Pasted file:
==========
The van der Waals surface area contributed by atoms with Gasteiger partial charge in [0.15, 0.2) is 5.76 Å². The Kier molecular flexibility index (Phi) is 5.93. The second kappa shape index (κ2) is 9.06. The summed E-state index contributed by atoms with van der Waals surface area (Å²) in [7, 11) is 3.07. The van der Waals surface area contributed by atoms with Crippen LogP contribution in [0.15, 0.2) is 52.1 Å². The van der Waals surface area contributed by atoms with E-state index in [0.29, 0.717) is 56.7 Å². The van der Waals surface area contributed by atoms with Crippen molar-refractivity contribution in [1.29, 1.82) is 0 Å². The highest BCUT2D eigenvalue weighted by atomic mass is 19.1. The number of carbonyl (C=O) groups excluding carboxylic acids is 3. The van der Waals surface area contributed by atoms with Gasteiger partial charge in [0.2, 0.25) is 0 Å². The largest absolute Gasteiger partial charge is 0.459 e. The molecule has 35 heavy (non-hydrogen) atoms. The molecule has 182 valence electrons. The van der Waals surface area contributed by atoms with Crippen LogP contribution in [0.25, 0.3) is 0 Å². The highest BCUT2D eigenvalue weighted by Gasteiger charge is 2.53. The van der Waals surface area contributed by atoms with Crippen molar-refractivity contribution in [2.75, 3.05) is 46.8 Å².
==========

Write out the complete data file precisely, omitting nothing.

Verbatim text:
The van der Waals surface area contributed by atoms with Gasteiger partial charge in [0.15, 0.2) is 5.76 Å². The Kier molecular flexibility index (Phi) is 5.93. The second kappa shape index (κ2) is 9.06. The summed E-state index contributed by atoms with van der Waals surface area (Å²) in [7, 11) is 3.07. The van der Waals surface area contributed by atoms with Crippen LogP contribution in [0.15, 0.2) is 52.1 Å². The van der Waals surface area contributed by atoms with E-state index in [0.29, 0.717) is 56.7 Å². The van der Waals surface area contributed by atoms with Crippen molar-refractivity contribution in [1.29, 1.82) is 0 Å². The highest BCUT2D eigenvalue weighted by atomic mass is 19.1. The number of carbonyl (C=O) groups excluding carboxylic acids is 3. The van der Waals surface area contributed by atoms with Gasteiger partial charge in [0.2, 0.25) is 0 Å². The largest absolute Gasteiger partial charge is 0.459 e. The molecule has 35 heavy (non-hydrogen) atoms. The molecule has 182 valence electrons. The van der Waals surface area contributed by atoms with Crippen LogP contribution in [0.25, 0.3) is 0 Å². The highest BCUT2D eigenvalue weighted by Gasteiger charge is 2.53. The van der Waals surface area contributed by atoms with Crippen molar-refractivity contribution in [2.75, 3.05) is 46.8 Å².